They gave everything for their country, but veterans continue serving their community through their businesses.
Roughly 9.1 percent of U.S. businesses are veteran-owned, and there is no shortage of them in Arizona. Here are three veteran-owned businesses thriving in the Scottsdale area.
The G.I. Joe Coffee Company blends and sells coffee nationwide, donating a portion of its sales to veteran-related programs. Its CEO and founder, Tony Hudson, founded the company to provide a means of giving money back to veterans in need.
“Specifically those veterans who are disabled, the veterans who are disadvantaged, and also the veterans who are differently-abled,” Hudson said. “That in turn helps to affect their family as well.”
A graduate of the United States Air Force Academy and a fighter pilot of 10 years in the military, Hudson has partnered with several nonprofits, including the AirPower Foundation.
The company anticipates opening up kiosks and coffee houses around the states, enlisting the help of veteran and non-veteran supporters to run the chain. In fact, at least 100 people have reached out to the company to express interest in owning a franchise. Similar to the coffee’s packaging, the franchise will invoke a 1940s feeling, when patriotism was at its highest, according to Hudson.
In addition, Hudson is also working on a nonprofit that transitions veterans back into civilian life, with the help of the Institute for Veterans and Military Families out of Syracuse University. At the nonprofit, called G.I. Joe Coffee Project, veterans will learn the ropes of the coffee business, from brewing the perfect cup to managing a franchise.
“What we want to create is this network of coffee houses, coffee kiosks, and also the capability for us to train and also create careers for those veterans and those non-veteran supporters,” he said.
Paula Pedene, a Navy veteran who served for 12 years, has worked in the public relations department the V.A. Hospitals for years and also runs her firm part-time.
She was also one of the whistleblowers exposing the actions of the leaders and of the wait times at the Phoenix V.A. Hospital, the former causing her to lose her status in the PR department and be placed as a library clerk for two years.
“When I was in the library, I was trying to rebuild my reputation, and I thought, ‘I could do PR on the side and I can open my own business,’” she said.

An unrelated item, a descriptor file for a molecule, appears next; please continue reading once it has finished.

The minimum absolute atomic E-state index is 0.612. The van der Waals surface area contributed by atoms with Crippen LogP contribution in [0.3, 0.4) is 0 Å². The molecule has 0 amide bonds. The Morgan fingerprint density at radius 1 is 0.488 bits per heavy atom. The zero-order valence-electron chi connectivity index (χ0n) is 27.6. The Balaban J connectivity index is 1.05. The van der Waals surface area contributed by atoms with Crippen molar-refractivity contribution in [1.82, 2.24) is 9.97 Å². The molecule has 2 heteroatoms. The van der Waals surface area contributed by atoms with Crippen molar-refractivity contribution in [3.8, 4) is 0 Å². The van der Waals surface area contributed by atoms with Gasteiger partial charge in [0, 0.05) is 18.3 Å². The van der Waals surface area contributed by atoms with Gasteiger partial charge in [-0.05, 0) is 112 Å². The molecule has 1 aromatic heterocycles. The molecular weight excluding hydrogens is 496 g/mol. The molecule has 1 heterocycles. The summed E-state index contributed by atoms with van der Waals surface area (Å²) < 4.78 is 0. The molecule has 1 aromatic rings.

Though her situation with the hospital finally came to an end, she had already moved forward in 2013 with running her own firm after her corporate work hours, donating her time to the Honoring Arizona’s Veterans and serving as the Phoenix Veterans Day Parade event coordinator. But she still works with the V.A.
“I believe in the mission,” she said. “For every bad story you hear, there are thousands of good people that are just doing a great job taking care of our veterans. I think our Department of Veterans Affairs needs to do more to tell those good stories and get them out there.”
Though the business has faced some hurdles and bumps in the road like many small businesses starting out, it has won three Silver Anvil Awards from the Public Relations Society of America, and Pedene has found herself at the crossroads of whether she will take the firm full-time.
“The reason I’m at the crossroads is because I love what I do with the V.A.,” she said. “I am just so proud to serve our veterans, and I am very passionate about that. That makes it hard to leave. For right now, the base that I have is just fine.”
A hidden desert gem, the Forum Cafe has charmed Scottsdale with its home-style cooking for nearly 15 years. Headed by Carmello and Olivia “Oli” LoCurto, the cafe offers catering, vegan options and American and Mexican breakfasts and lunches.
Carmello LoCurto served the military for 20 years as a chef, serving up to 1,000 soldiers three times per day. For him, cooking is a passion he developed that stood out, making him a recipient of several cooking awards and elevated him in his career with the military.
“I grew up poor and I grew up hungry, and when I was in high school, I took up a cooking class,” he said. “I just fell in love with it.”
His passion took him to serve citizens misplaced by Hurricane Andrew in 1992 where he served hundreds, if not thousands, of people everyday with his team for two months.
Though large competitors pop up around them, the cafe continues to be successful; Carmello credits his success to the military, saying it helped him adapt, learn to face new obstacles and be creative.
But one of the benefits to having a smaller restaurant is the cafe treats its customers like family; many customers are regulars, and the Locurtos make it a point to get to know them and reach out if they haven’t seen them lately.
“It’s more than a cafe to us,” he said. “It’s like family.”